The response to our recent Women Making an Impact post was astonishing. We received enough resources from our rock-star readers for an entire series and today we’ve got the second addition put together. Without further ado, some sharp shooting ladies who have made enormous contributions to the design world.

Ray Eames, U.S.A.
So significant and infectious were her contributions to the design world that it is nearly impossible to walk through a modern project and not find some derivative of Eames design.
Ray Eames composite

Lina Bo Bardi, Brazil
A spearhead of Italian rationalism her work is bold and unapologetically modern.  Forms soar and materials are allowed to be true to their character.
Lina Bo Bardi composite

Marion Mahony Griffin, U.S.A.
She was one of the first licensed female architects in the world, and is considered an original member of the Prairie School. Architectural writer Reyner Banham called her the “greatest architectural delineator of her generation.” Alrighty then. Marion Mahony Griffin’s pinky could probably achieve more than most of us combined.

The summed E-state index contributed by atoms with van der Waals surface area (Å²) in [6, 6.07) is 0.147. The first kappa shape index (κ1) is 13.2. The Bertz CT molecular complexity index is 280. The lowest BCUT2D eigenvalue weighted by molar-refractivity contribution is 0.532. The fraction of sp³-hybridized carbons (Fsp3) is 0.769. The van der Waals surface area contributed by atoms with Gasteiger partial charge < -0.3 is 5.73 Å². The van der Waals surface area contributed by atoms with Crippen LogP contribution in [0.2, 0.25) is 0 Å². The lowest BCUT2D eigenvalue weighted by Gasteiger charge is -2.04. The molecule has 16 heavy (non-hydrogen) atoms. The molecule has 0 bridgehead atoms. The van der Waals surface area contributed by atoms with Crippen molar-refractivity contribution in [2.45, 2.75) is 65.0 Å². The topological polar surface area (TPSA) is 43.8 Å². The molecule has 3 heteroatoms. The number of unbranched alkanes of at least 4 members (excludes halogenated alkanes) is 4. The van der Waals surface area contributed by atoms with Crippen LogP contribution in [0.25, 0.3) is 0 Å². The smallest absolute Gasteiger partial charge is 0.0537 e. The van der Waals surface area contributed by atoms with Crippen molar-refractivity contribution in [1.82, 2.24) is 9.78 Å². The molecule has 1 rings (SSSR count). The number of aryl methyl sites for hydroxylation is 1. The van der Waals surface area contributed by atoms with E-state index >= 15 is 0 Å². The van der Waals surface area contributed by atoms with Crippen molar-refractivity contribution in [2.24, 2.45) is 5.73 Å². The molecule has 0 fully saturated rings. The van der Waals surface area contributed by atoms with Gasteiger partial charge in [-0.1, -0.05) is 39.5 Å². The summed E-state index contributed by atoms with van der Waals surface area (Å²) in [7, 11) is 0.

Marion Mahony Griffin composite

Eva Jiricna, U.K.
Sophisticated and technical, Jiricna’s work pushes the boundaries and makes us feel like we’re building with Lincoln logs. Thanks a lot Eva.
Eva Jiricna composite

Deborah Berke, U.S.A.
Simple but sensuous, her work employs slight geometric moves to engage the inhabitants. Check out her new book and recent NPR interview.
Deborah Berke composite

Tatiana Bilbao, Mexico
It’s refreshing to look at Bilbao’s work as it is such a new interpretation of form. The experience of moving through these projects must be surreal.
Tatiana Bilbao compsite

Virginia Kerridge, Australia
Warm materials, glowing volumes and simple geometries characterize Kerridge’s work. For a “young” architect (an architect under the age of 50), Kerridge is hitting it out of the park.
Virginia Kerridge composite

Ann Beha, U.S.A.
Rational, yet extremely elegant, Beha’s work tackles some of the more important institutions in society. We like the particular knack for resuscitating historic buildings with forward thinking modernism.
Ann Beha composite

Christine Binswanger, Switzterland
Rumored to be next in line at world renowned Herzog & de Meuron, Binswanger has worked on a mind-boggling portfolio of projects including the Ricola storage buildings, the Walker Arts Center and the Miami Art Museum. Is it just our lack of resourcefulness on the internet, or does H&dM really not have a website?
Christine Binswanger composite

Caroline Bos, The Netherlands
As the co-founder of UN Studio, Bos brings her previous experience as journalist, writer and critic to the architecture realm specializing in urban development and infrastructure. The work she is doing with UN Studio is redefining built-form and leading the way to the 21st century.
Caroline Bos composite